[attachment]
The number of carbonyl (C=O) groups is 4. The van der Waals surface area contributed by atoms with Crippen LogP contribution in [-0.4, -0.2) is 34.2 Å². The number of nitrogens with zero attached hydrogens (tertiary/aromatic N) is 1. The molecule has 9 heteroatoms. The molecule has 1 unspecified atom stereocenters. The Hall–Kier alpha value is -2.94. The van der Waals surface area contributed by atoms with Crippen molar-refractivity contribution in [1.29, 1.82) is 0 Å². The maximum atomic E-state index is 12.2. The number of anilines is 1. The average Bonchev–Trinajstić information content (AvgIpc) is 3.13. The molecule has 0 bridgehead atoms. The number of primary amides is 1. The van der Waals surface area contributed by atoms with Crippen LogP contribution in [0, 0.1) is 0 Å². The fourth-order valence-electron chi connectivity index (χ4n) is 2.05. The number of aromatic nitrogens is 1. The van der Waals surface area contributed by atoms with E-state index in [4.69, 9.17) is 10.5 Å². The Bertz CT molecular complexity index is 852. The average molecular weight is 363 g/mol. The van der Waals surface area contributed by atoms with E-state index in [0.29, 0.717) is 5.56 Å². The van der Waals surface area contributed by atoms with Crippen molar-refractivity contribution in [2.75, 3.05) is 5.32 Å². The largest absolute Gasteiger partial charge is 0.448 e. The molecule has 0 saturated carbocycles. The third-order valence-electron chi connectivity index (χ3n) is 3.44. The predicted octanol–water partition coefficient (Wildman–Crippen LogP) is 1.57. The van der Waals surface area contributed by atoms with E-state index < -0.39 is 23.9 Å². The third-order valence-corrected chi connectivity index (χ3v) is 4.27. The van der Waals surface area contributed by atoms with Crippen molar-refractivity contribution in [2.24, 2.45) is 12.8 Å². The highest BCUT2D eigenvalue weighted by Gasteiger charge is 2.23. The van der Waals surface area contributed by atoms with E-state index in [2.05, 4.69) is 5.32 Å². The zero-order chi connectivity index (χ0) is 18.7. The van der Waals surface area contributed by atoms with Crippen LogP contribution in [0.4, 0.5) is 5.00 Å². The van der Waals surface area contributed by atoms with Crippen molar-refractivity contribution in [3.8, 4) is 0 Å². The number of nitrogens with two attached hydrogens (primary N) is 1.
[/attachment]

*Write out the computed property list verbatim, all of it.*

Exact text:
The number of carbonyl (C=O) groups is 4. The van der Waals surface area contributed by atoms with Crippen LogP contribution in [-0.4, -0.2) is 34.2 Å². The number of nitrogens with zero attached hydrogens (tertiary/aromatic N) is 1. The molecule has 9 heteroatoms. The molecule has 1 unspecified atom stereocenters. The Hall–Kier alpha value is -2.94. The van der Waals surface area contributed by atoms with Crippen molar-refractivity contribution in [1.29, 1.82) is 0 Å². The maximum atomic E-state index is 12.2. The number of anilines is 1. The average Bonchev–Trinajstić information content (AvgIpc) is 3.13. The molecule has 0 bridgehead atoms. The number of primary amides is 1. The van der Waals surface area contributed by atoms with Crippen LogP contribution in [0, 0.1) is 0 Å². The fourth-order valence-electron chi connectivity index (χ4n) is 2.05. The number of aromatic nitrogens is 1. The van der Waals surface area contributed by atoms with E-state index in [4.69, 9.17) is 10.5 Å². The Bertz CT molecular complexity index is 852. The average molecular weight is 363 g/mol. The van der Waals surface area contributed by atoms with E-state index in [0.29, 0.717) is 5.56 Å². The van der Waals surface area contributed by atoms with Crippen molar-refractivity contribution in [2.75, 3.05) is 5.32 Å². The largest absolute Gasteiger partial charge is 0.448 e. The molecule has 0 saturated carbocycles. The third-order valence-electron chi connectivity index (χ3n) is 3.44. The predicted octanol–water partition coefficient (Wildman–Crippen LogP) is 1.57. The van der Waals surface area contributed by atoms with E-state index < -0.39 is 23.9 Å². The third-order valence-corrected chi connectivity index (χ3v) is 4.27. The van der Waals surface area contributed by atoms with Crippen molar-refractivity contribution in [2.24, 2.45) is 12.8 Å². The highest BCUT2D eigenvalue weighted by Gasteiger charge is 2.23. The van der Waals surface area contributed by atoms with E-state index in [2.05, 4.69) is 5.32 Å². The zero-order chi connectivity index (χ0) is 18.7. The van der Waals surface area contributed by atoms with Crippen LogP contribution in [0.4, 0.5) is 5.00 Å². The van der Waals surface area contributed by atoms with Crippen molar-refractivity contribution in [3.8, 4) is 0 Å². The number of nitrogens with two attached hydrogens (primary N) is 1.